Throughout the winter of 2008, 1-502’s rifle companies paired off with Iraqi battalions and its platoons with Iraqi companies. The US troops patrolled with their counterparts and pushed them to improve their tactics and posture at checkpoints.

The battalion commander of 3-22, known as Colonel Abbas, emphasized the importance of the basic combat training that the advisory teams continued to provide to his troops on a regular basis “It was after these things that I told Colonel McLamb we were ready to fight,” said Abbas. Captain Muhammad Qasim, the assistant operations officer of the battalion, agreed.

Equally important, in the view of Mackinnon, was the reorganization of less reliable units. To him, many of 3-22’s woes stemmed from its recruiting roots. When first raised, Mackinnon said, the battalion was formed largely from the personal security detachments, or PSDs, of two local leaders, both with ties to the Mahdi Army.

“You had one group who were the Baha al-Araji PSD guys, and another who were the Hussein al Sadr PSD guys, so that they didn’t have their loyalties lined up isn’t surprising,” Mackinnon said. Gradually, these contingents were split up and sent to different units, to be replaced by new recruits from other parts of Baghdad and Iraq.

The spring fighting that has since been nicknamed “March Madness” put Iraqi units throughout Kadhimiya, Shula, and Hurriya to the test. In Kadhimiya, an American infantry platoon from Captain Brad Henry’s Delta Company, was ambushed by a large force of Mahdi militiamen.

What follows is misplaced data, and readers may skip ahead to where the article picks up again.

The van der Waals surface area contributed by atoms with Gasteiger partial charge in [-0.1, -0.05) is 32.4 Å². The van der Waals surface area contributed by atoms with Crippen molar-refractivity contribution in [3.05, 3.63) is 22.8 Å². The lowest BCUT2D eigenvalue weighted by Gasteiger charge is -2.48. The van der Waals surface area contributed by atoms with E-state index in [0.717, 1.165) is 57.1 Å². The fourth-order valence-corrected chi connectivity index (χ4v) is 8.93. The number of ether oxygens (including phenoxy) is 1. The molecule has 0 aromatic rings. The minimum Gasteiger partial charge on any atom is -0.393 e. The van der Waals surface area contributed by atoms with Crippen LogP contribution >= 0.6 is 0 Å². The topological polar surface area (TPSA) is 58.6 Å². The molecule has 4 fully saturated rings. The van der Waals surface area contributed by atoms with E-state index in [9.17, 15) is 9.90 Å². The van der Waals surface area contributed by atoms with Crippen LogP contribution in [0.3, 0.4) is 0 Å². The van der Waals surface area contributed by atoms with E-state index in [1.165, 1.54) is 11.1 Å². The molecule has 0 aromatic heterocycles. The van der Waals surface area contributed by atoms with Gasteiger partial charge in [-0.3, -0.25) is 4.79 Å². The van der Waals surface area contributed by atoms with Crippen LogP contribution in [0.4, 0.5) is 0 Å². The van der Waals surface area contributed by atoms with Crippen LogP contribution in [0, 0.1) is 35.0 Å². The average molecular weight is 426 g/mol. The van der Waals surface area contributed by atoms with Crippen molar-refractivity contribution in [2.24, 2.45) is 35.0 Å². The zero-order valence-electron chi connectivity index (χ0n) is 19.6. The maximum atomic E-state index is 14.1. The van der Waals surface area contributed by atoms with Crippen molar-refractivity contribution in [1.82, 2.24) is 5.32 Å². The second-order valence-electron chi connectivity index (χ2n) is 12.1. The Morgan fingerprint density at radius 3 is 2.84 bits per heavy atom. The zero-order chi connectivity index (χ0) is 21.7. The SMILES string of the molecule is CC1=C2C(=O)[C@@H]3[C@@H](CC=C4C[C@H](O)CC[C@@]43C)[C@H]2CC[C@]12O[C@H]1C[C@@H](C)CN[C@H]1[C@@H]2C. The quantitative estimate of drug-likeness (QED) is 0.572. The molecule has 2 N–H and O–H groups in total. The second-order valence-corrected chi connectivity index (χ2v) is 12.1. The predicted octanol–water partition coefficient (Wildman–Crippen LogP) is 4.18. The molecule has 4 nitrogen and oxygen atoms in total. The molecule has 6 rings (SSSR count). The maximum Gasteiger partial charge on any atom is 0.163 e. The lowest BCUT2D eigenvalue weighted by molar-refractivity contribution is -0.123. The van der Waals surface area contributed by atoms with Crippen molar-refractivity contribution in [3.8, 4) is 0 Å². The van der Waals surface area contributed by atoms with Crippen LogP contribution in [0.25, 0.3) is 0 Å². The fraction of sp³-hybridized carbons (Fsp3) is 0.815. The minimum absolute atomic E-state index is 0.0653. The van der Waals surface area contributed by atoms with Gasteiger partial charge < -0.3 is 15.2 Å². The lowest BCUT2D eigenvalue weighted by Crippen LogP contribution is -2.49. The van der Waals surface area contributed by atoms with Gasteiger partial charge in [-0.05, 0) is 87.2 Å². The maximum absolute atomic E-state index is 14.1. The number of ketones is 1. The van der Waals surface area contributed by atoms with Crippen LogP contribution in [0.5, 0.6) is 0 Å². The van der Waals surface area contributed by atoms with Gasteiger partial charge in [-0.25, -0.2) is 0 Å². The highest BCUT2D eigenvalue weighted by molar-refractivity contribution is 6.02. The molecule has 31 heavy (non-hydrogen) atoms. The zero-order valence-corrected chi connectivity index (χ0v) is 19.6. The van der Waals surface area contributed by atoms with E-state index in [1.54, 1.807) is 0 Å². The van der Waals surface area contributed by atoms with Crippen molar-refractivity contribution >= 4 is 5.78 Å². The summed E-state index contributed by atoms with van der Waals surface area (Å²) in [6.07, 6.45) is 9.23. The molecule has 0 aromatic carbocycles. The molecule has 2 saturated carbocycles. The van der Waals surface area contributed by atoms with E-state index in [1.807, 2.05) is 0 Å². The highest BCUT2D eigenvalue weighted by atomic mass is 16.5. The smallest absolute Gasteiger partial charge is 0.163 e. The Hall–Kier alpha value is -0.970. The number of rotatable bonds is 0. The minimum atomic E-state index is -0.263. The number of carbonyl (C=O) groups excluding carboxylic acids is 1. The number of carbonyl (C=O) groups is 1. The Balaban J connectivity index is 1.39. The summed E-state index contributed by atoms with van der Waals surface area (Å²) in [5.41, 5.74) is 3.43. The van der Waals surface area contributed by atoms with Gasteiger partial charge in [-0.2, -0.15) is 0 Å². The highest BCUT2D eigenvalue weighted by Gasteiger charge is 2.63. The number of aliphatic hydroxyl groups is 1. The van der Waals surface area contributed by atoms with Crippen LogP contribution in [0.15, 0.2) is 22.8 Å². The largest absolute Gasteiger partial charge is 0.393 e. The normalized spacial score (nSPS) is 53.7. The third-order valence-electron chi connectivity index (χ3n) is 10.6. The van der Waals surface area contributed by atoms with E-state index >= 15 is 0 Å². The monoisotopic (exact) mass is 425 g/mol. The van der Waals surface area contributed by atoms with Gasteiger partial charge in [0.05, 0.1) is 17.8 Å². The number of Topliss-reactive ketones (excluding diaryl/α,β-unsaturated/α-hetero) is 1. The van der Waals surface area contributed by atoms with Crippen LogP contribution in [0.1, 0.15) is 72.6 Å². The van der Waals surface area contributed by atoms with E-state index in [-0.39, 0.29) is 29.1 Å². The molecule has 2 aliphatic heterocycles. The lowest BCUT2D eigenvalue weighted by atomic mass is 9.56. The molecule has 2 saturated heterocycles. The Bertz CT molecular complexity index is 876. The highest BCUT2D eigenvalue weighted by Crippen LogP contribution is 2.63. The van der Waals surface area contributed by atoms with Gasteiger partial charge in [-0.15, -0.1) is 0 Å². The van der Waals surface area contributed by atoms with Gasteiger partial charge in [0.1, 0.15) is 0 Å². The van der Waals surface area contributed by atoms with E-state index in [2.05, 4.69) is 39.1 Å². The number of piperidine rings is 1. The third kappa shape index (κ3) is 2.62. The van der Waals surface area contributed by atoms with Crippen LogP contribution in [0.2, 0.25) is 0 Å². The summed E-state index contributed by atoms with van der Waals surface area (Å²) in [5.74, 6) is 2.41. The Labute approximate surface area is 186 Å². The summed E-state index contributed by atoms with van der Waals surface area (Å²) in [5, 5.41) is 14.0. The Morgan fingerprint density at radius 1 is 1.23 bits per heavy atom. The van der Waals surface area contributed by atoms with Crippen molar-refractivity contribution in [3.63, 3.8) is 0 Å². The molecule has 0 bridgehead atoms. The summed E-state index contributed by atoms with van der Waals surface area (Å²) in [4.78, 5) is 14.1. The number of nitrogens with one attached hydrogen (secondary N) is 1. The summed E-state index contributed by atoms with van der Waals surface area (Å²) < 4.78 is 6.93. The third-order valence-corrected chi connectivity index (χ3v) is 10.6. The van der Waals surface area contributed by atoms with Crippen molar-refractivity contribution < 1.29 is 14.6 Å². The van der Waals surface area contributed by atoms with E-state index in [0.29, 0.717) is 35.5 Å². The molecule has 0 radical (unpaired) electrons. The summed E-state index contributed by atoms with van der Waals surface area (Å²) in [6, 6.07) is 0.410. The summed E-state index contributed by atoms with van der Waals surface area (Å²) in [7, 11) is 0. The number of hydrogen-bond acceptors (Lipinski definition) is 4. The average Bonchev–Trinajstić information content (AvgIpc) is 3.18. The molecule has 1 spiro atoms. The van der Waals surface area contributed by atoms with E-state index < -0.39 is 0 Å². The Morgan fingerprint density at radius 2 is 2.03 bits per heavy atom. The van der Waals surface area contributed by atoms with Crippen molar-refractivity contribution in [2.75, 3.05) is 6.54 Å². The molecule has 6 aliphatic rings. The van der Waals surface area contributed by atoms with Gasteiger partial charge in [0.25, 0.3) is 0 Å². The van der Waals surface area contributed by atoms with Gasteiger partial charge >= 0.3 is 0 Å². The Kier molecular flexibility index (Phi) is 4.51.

“It was the exact same plan they used to attack 1-325,” said Captain Elijah Ward, of 1-502’s headquarters, referring to the April 2007 firefight between Mahdi fighters and U.S. paratroopers. As before, 3-22 arrived on the scene quickly – but this time, instead of joining in with the militia, the Iraqi soldiers held them off. Harassed by American attack helicopters, and with their hopes for an easy, symbolic victory over Iraqi government troops dashed, the Mahdi Army’s leaders in Kadhimiya headed north, hoping to escape into the rural areas across the Tigris.

At the bridge they planned to cross, though, the militia leaders were confronted by a detachment of soldiers from 3-22, who held them off until American reinforcements arrived. “It was the first time I’ve seen an Iraqi unit take serious casualties and still hold their ground,” said McLamb, who went with his troops to the bridge. “It was an awesome thing to see. People say the Iraqi soldiers don’t want to fight, but I’ll tell you, these guys fought hard.”

In the days that followed, 3-22’s sister battalion, 2-22, also performed well in the clearance of the Shula neighborhood, an area that the Mahdi Army and special groups had used as a base during their March offensive, said a platoon leader in Bravo Company, the American unit that operated in the neighborhood.

While the Iraqi Army units passed the test, the National Police unit responsible for part of Kadhimiya, the Justice Battalion, did not. Drawn mostly from the Kadhimiya area, the battalion dissolved rather than fight the Mahdi Army.

The unit that deployed early in April to replace it, though, called the “Unity Battalion,” was more in the mold of the Iraqi Army units. “Before, people’s assumption would be that the National Police were complicit,” Ward explained. “But when the Unity Battalion came in from Mahmudiya, they kicked ass. They’ve shown no hesitation in going out and bringing it to JAM (Mahdi Army), and the locals take notice of that.”